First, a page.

Drake Law School’s Supreme Court Celebration brought together law students, faculty and professionals for its 75th anniversary in March. This year’s events started with a prominent case that has garnered national attention; the Law School hosted the Iowa Supreme Court’s oral arguments in an appeal of Mark Becker’s murder conviction involving the insanity defense.
Attorneys for Becker, who was convicted of killing Aplington-Parkersburg football coach Ed Thomas in 2009, argued that Becker did not receive a fair trial two years ago because the jury received erroneous instructions. Because these instructions impeded the jury from coming to a proper verdict, Becker deserved a new trial, argued Martha Lucey, assistant appellate defender.
During the jurors’ 25 hours of deliberations on the 2009 case, they sent a note to the judge asking what the outcome would be for Becker if he were found not guilty. The judge responded that they should only consider Becker’s guilt, not possible punishments. The judge’s response was in line with the precedent in virtually all cases in Iowa. Multiple justices questioned during the oral arguments why this precedent should not apply in the Becker case.
Lawyers for the state ultimately contended that the language of the instructions did not qualify Becker for a new trial.
“Watching the oral arguments was a fascinating experience, particularly during those moments when it was clear that the justices asked a question that the advocate had not been expecting,” says Neal Marasinghe, a first-year law student. “The justices all had different styles of questioning, and all the advocates had their own unique argument styles as well, and it was informative to see that there wasn't necessarily ‘one right way’ to do things in an oral argument.”
Drake Law students also observed oral arguments for another case, which involved medical malpractice. Following the arguments, students participated in a question and answer session with the judges.
“As a law student, I learned a lot by observing the Iowa Supreme Court in action,” says Michelle Grau, a second-year law student. “I could not have asked for a better educational opportunity.”
The annual Supreme Court Celebration honors the Iowa Supreme Court for its commitment to justice and legal education and also honors Drake Law students, faculty, alumni and friends. The week’s events, and others the Court supports during the year, help law students become more familiar with appellate court procedure and their role in the justice system.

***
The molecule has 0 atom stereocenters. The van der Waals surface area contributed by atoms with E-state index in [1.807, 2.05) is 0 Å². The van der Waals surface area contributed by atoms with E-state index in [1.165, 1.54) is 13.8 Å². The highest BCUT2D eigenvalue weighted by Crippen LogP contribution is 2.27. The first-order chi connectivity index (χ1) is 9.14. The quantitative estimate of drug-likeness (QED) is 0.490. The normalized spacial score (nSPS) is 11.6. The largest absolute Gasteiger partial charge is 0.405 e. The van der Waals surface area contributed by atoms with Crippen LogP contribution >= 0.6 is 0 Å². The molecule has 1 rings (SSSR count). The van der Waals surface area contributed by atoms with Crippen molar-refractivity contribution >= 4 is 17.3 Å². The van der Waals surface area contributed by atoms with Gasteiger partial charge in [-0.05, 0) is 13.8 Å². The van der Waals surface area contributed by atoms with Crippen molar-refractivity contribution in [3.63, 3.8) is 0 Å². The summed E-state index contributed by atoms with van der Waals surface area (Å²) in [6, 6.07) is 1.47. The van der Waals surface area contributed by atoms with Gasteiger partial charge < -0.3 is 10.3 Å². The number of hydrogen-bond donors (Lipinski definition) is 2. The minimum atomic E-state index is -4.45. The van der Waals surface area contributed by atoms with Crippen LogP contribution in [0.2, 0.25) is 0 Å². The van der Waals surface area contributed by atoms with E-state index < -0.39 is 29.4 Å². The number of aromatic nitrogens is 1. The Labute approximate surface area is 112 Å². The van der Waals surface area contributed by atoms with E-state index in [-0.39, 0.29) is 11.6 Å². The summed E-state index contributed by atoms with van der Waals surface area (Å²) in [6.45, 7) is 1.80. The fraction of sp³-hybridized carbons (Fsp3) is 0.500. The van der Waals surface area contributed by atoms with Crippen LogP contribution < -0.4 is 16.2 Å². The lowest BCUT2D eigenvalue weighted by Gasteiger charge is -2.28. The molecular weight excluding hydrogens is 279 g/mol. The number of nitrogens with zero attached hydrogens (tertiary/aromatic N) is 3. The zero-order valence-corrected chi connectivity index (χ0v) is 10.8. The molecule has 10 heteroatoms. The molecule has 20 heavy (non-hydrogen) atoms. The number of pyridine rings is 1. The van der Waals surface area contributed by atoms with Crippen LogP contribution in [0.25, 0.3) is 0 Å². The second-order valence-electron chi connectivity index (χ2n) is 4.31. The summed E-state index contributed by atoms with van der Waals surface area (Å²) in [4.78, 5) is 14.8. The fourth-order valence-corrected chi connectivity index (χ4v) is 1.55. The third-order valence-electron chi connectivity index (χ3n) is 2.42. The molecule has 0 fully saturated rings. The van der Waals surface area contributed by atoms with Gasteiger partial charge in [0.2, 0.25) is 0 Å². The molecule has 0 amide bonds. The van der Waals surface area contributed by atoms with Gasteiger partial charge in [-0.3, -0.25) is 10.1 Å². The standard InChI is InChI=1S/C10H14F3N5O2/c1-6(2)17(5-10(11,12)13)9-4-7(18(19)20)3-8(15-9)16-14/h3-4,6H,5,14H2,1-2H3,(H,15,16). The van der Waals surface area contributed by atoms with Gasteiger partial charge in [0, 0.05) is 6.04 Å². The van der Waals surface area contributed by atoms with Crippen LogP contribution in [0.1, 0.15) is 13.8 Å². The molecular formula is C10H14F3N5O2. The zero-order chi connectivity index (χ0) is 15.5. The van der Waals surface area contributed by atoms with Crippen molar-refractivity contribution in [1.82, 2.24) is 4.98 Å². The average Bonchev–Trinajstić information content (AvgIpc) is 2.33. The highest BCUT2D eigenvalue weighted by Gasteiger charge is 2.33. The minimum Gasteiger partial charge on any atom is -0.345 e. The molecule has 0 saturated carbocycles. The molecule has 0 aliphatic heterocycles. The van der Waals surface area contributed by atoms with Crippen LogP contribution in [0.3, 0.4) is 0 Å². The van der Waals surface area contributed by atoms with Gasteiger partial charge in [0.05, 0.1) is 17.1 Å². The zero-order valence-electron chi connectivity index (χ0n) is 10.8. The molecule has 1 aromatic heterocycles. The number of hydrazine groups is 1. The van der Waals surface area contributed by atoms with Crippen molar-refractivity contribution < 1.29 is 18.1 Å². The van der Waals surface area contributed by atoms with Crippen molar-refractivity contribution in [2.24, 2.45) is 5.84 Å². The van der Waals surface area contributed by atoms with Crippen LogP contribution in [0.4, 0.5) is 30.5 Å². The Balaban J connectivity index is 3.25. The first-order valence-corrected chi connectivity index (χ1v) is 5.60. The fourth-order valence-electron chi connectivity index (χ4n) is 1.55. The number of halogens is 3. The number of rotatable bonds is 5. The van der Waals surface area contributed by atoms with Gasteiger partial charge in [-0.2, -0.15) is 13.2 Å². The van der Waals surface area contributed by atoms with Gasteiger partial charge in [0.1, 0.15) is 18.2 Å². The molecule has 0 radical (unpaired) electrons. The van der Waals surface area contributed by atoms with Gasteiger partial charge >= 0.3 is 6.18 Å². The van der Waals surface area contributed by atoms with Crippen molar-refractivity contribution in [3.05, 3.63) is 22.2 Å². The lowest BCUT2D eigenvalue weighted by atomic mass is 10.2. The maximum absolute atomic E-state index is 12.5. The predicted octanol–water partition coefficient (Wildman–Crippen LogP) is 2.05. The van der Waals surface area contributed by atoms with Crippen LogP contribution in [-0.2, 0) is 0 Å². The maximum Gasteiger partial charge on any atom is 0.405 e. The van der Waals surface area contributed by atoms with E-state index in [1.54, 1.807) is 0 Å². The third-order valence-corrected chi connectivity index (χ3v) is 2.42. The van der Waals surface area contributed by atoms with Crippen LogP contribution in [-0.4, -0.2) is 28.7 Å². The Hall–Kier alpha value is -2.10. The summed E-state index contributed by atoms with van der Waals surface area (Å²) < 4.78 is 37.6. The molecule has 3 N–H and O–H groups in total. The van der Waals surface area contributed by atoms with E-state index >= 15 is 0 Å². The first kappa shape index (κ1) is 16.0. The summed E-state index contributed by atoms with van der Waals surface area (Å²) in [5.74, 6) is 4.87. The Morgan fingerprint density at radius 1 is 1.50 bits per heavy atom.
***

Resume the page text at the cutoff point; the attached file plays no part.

The final round of student arguments in the Supreme Court Competition took place at the Iowa Judicial Branch Building on March 31. Each year, outstanding advocates in the law school compete in the Supreme Court Competition for the honor of being one of four students to present final arguments to the Iowa Supreme Court. The problem is based upon a real case, using an actual record that was pending before the Iowa Supreme Court, giving competitors a realistic experience. Christina Thompson was awarded Best Oralist in the final round, a distinction given to the winner of the competition. Leslie Behaunek, Laurie Heron and Emily Zerkel were also finalists.
Later that day, the Supreme Court Celebration concluded with a banquet, a longstanding tradition at Drake Law School.
During the banquet alumni, students and professors received awards, including the Alumni of the Year Award, presented to Gregory Kenyon, LW’78, and the Leland Forrest Outstanding Professor of the Year Award, which was presented to Laurie Dore, the Ellis and Nelle Levitt Distinguished Professor of Law.
Student awards honored excellence in areas such as advocacy, exemplary professionalism and leadership. Recognition was also given to Drake Law Review and Drake Journal of Agricultural Law student contributors, Moot Court Board members and competitors, Mock Trial competitors, Arbitration Competition participants and others.
Senior Judge Joel D. Novak delivered the keynote address during the banquet. Novak accepted active judge senior status in September after 32 years on the bench serving Polk County’s Fifth Judicial District and now serves as judge in residence in Drake Law School’s Neal and Bea Smith Legal Clinic.
Other Supreme Court Celebration events included the Drake Journal of Agricultural Law Dinner, the Drake Law Review Dinner and the Drake Moot Court luncheon.
For more information on awards and recipients, click here.